13. #14 res_smoke, May 5, 2016
    Last edited: May 5, 2016
    Wow; talk about someone trying to seem like they know what they're talking about. For example, you ask of me, what "sensible vision" is, I'm presuming with a straight face; and yet go on question my familiarity with the English language ?

    Lol, sensible vision is the sentient ability to see (don't go on overthinking this as well). But what does it mean, a novice mind would ask, to "see" (and so on and so on, with such nominal questions, to infinity); without realizing that words by themselves cannot per se express that which they are intended to denote, yet only are capable of referring to them (thus the answer as to what the word "sight" literally means, at some point, becomes axiomatic).

    Moreover, you further ask why must an effect be efficient? It doesn't, but what actually effects a change in another thing, as cause to an effect, does. 'Efficient causality' is actually quite a technical term, and not something I just "capriciously" made up in order to sound smart; and usually either the second or third connotation of the term "efficient" on any dictionary website (look for yourself). And so if the OP, and what follows after it, cannot be comprehended by you, this thus is not to be attributed to the supposed obscurity in the diction of the OP, yet rather to your understanding.

    Not exactly. An external object must exist prior to any reflection of it; but any object that we visually see is seen only in reflection. Thus, the latter is not the object that's external to the reflected vision of it, which is capable of efficiently effecting or being effected by other substantial things (such as light itself).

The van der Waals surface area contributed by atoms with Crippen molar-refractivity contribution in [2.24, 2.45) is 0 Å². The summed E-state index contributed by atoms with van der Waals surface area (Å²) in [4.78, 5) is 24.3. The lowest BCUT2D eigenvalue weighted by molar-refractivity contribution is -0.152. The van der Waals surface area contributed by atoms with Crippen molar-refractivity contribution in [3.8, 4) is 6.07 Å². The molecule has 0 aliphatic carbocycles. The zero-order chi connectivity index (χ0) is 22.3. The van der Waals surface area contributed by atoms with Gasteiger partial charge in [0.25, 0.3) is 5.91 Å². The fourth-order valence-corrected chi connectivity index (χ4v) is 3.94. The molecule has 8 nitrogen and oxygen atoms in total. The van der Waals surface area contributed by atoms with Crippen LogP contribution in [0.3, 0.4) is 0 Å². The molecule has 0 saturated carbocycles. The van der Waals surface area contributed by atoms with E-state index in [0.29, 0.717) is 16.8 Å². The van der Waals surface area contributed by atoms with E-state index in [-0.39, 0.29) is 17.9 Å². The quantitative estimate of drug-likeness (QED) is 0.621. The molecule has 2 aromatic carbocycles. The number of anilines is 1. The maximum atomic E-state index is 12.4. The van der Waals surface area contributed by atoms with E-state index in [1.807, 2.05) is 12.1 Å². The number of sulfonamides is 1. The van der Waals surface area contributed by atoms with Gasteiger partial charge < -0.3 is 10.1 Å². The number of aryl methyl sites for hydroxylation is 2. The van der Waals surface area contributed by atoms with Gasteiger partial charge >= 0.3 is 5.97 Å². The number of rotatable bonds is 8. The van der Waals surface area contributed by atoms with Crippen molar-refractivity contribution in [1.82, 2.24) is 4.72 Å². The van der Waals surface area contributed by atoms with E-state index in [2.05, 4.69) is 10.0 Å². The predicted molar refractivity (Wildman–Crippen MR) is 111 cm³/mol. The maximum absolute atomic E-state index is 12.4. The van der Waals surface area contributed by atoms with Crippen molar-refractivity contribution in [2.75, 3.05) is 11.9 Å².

14. Sight is a sense, so 'sensible vision' is redundant.

    I see no differentiation between causality and efficient causality.

    I wasn't trying to be a prick, I love philosophy and science so I was looking for clarification so I could engage with you.
  15. To my point earlier, the sun emits light it doesn't reflect it, so there you have a visible external object causally emitting light
  16. Yes, sight is a sense, but all sense is not of sight. Thus, the terms "visual sense" and "sensible vision" cannot be redundant words, when considering in contrast to them, the indiscriminate generality of the words "sense" and "sensibility".

    You see no semantical difference between the terms causality and efficient causality; well, that's becasue, quite commonly understood, there is none. A cause must be efficient in its effect upon other things; rather than the latter, as you originally mistakenly thought, having to be so.
  17. #18 res_smoke, May 5, 2016
    Last edited: May 5, 2016
    Re-read post #6. My question posed to you there does not use the word "reflect", but "emission"; so indeed, please feel free to try and answer it ?

  18. I countered by pointing some objects emit light, they don't reflect it.
  19. You were using sensible as an adjective to vision which didn't need to be there.

    Using 'visual sense' makes sense because 'visual' is the adjective to 'sense' which is adding useful information to "what kind of sense".

    As far as efficient causality, you could leave off efficient and the sentence would make the very same point. Unless one assumes a violation of the causality principle, it is a given that it is efficient.